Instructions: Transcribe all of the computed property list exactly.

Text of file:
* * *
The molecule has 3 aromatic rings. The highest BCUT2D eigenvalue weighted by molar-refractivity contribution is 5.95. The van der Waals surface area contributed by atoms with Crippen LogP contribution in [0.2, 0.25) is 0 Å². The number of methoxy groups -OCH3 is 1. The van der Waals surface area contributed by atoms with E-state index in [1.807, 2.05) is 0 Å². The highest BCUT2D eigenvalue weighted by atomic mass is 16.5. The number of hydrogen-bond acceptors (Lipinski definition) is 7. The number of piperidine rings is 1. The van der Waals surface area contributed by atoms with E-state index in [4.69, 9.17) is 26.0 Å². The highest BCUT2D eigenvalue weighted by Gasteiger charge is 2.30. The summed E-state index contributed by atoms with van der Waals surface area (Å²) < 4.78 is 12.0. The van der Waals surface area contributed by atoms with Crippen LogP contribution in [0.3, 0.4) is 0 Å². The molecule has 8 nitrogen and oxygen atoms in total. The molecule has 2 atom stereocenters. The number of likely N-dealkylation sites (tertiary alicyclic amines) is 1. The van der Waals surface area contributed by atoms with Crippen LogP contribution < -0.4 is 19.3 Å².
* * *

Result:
The molecule has 3 aromatic rings. The highest BCUT2D eigenvalue weighted by molar-refractivity contribution is 5.95. The van der Waals surface area contributed by atoms with Crippen LogP contribution in [0.2, 0.25) is 0 Å². The number of methoxy groups -OCH3 is 1. The van der Waals surface area contributed by atoms with E-state index in [1.807, 2.05) is 0 Å². The highest BCUT2D eigenvalue weighted by atomic mass is 16.5. The number of hydrogen-bond acceptors (Lipinski definition) is 7. The number of piperidine rings is 1. The van der Waals surface area contributed by atoms with E-state index in [4.69, 9.17) is 26.0 Å². The highest BCUT2D eigenvalue weighted by Gasteiger charge is 2.30. The summed E-state index contributed by atoms with van der Waals surface area (Å²) < 4.78 is 12.0. The van der Waals surface area contributed by atoms with Crippen LogP contribution in [0.3, 0.4) is 0 Å². The molecule has 8 nitrogen and oxygen atoms in total. The molecule has 2 atom stereocenters. The number of likely N-dealkylation sites (tertiary alicyclic amines) is 1. The van der Waals surface area contributed by atoms with Crippen LogP contribution < -0.4 is 19.3 Å².